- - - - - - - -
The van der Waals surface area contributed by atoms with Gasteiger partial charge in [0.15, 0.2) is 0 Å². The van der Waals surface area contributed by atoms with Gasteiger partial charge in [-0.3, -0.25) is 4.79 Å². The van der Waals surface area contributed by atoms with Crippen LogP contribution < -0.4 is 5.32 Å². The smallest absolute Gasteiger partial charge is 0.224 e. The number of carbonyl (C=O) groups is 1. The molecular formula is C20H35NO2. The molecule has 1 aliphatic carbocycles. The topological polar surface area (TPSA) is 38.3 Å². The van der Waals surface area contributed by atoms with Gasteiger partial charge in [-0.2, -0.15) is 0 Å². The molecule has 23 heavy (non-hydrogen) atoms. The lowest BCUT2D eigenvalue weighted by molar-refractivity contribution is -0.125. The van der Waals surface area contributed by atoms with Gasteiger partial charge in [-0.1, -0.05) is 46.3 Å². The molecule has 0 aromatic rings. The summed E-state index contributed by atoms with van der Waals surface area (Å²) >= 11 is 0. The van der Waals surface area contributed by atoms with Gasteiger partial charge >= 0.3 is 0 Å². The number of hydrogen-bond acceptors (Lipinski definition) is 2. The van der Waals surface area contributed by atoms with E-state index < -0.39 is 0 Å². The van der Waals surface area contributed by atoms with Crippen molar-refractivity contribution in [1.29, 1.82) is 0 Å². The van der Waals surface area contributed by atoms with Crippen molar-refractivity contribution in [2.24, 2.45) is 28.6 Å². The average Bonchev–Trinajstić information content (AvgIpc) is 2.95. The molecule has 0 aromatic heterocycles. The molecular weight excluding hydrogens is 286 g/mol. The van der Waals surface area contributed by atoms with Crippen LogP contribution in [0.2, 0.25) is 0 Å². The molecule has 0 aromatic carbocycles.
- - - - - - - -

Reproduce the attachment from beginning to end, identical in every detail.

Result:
The van der Waals surface area contributed by atoms with Gasteiger partial charge in [0.15, 0.2) is 0 Å². The van der Waals surface area contributed by atoms with Gasteiger partial charge in [-0.3, -0.25) is 4.79 Å². The van der Waals surface area contributed by atoms with Crippen LogP contribution < -0.4 is 5.32 Å². The smallest absolute Gasteiger partial charge is 0.224 e. The number of carbonyl (C=O) groups is 1. The molecular formula is C20H35NO2. The molecule has 1 aliphatic carbocycles. The topological polar surface area (TPSA) is 38.3 Å². The van der Waals surface area contributed by atoms with Gasteiger partial charge in [-0.2, -0.15) is 0 Å². The molecule has 23 heavy (non-hydrogen) atoms. The lowest BCUT2D eigenvalue weighted by molar-refractivity contribution is -0.125. The van der Waals surface area contributed by atoms with Gasteiger partial charge in [-0.1, -0.05) is 46.3 Å². The molecule has 0 aromatic rings. The summed E-state index contributed by atoms with van der Waals surface area (Å²) >= 11 is 0. The van der Waals surface area contributed by atoms with Gasteiger partial charge >= 0.3 is 0 Å². The number of hydrogen-bond acceptors (Lipinski definition) is 2. The van der Waals surface area contributed by atoms with E-state index < -0.39 is 0 Å². The van der Waals surface area contributed by atoms with Crippen molar-refractivity contribution in [1.29, 1.82) is 0 Å². The van der Waals surface area contributed by atoms with Crippen molar-refractivity contribution in [2.24, 2.45) is 28.6 Å². The average Bonchev–Trinajstić information content (AvgIpc) is 2.95. The molecule has 0 aromatic heterocycles. The molecular weight excluding hydrogens is 286 g/mol. The van der Waals surface area contributed by atoms with Crippen LogP contribution in [0.2, 0.25) is 0 Å². The molecule has 0 aromatic carbocycles.